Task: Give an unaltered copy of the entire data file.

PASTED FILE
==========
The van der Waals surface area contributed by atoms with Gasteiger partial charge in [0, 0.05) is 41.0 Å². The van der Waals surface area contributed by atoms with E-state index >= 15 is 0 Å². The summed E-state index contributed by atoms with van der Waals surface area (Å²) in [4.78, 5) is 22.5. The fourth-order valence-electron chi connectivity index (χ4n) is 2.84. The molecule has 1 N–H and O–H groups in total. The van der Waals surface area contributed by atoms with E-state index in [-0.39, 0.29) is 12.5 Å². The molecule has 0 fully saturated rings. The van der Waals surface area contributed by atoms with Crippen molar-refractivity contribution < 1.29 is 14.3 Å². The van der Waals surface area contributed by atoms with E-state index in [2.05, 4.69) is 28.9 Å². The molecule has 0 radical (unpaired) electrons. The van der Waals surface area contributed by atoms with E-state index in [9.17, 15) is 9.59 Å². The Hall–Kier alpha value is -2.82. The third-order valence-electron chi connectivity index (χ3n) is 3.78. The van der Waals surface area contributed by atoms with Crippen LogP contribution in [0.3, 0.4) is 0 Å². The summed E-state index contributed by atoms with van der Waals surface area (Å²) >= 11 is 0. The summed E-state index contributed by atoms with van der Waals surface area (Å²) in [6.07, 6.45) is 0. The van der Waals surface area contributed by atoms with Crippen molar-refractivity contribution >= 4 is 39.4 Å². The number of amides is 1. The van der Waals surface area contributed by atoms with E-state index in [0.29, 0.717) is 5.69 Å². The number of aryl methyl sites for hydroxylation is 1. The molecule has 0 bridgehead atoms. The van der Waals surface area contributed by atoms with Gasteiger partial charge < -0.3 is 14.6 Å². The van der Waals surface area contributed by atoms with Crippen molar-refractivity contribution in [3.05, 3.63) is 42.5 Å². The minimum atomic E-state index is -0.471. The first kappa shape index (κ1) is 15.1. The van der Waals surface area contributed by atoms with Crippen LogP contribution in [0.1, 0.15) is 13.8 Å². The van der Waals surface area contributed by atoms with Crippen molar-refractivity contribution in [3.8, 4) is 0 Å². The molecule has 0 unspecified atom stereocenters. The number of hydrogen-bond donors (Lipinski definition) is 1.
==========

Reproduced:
The van der Waals surface area contributed by atoms with Gasteiger partial charge in [0, 0.05) is 41.0 Å². The van der Waals surface area contributed by atoms with E-state index >= 15 is 0 Å². The summed E-state index contributed by atoms with van der Waals surface area (Å²) in [4.78, 5) is 22.5. The fourth-order valence-electron chi connectivity index (χ4n) is 2.84. The molecule has 1 N–H and O–H groups in total. The van der Waals surface area contributed by atoms with E-state index in [-0.39, 0.29) is 12.5 Å². The molecule has 0 fully saturated rings. The van der Waals surface area contributed by atoms with Crippen molar-refractivity contribution < 1.29 is 14.3 Å². The van der Waals surface area contributed by atoms with E-state index in [2.05, 4.69) is 28.9 Å². The molecule has 0 radical (unpaired) electrons. The van der Waals surface area contributed by atoms with E-state index in [9.17, 15) is 9.59 Å². The Hall–Kier alpha value is -2.82. The third-order valence-electron chi connectivity index (χ3n) is 3.78. The van der Waals surface area contributed by atoms with Crippen LogP contribution in [0.3, 0.4) is 0 Å². The summed E-state index contributed by atoms with van der Waals surface area (Å²) >= 11 is 0. The summed E-state index contributed by atoms with van der Waals surface area (Å²) in [6.07, 6.45) is 0. The van der Waals surface area contributed by atoms with Crippen molar-refractivity contribution >= 4 is 39.4 Å². The number of amides is 1. The van der Waals surface area contributed by atoms with E-state index in [0.29, 0.717) is 5.69 Å². The number of aryl methyl sites for hydroxylation is 1. The molecule has 0 bridgehead atoms. The van der Waals surface area contributed by atoms with Gasteiger partial charge < -0.3 is 14.6 Å². The van der Waals surface area contributed by atoms with Crippen molar-refractivity contribution in [3.05, 3.63) is 42.5 Å². The minimum atomic E-state index is -0.471. The first kappa shape index (κ1) is 15.1. The van der Waals surface area contributed by atoms with Crippen LogP contribution in [0.1, 0.15) is 13.8 Å². The van der Waals surface area contributed by atoms with Crippen molar-refractivity contribution in [3.8, 4) is 0 Å². The molecule has 0 unspecified atom stereocenters. The number of hydrogen-bond donors (Lipinski definition) is 1.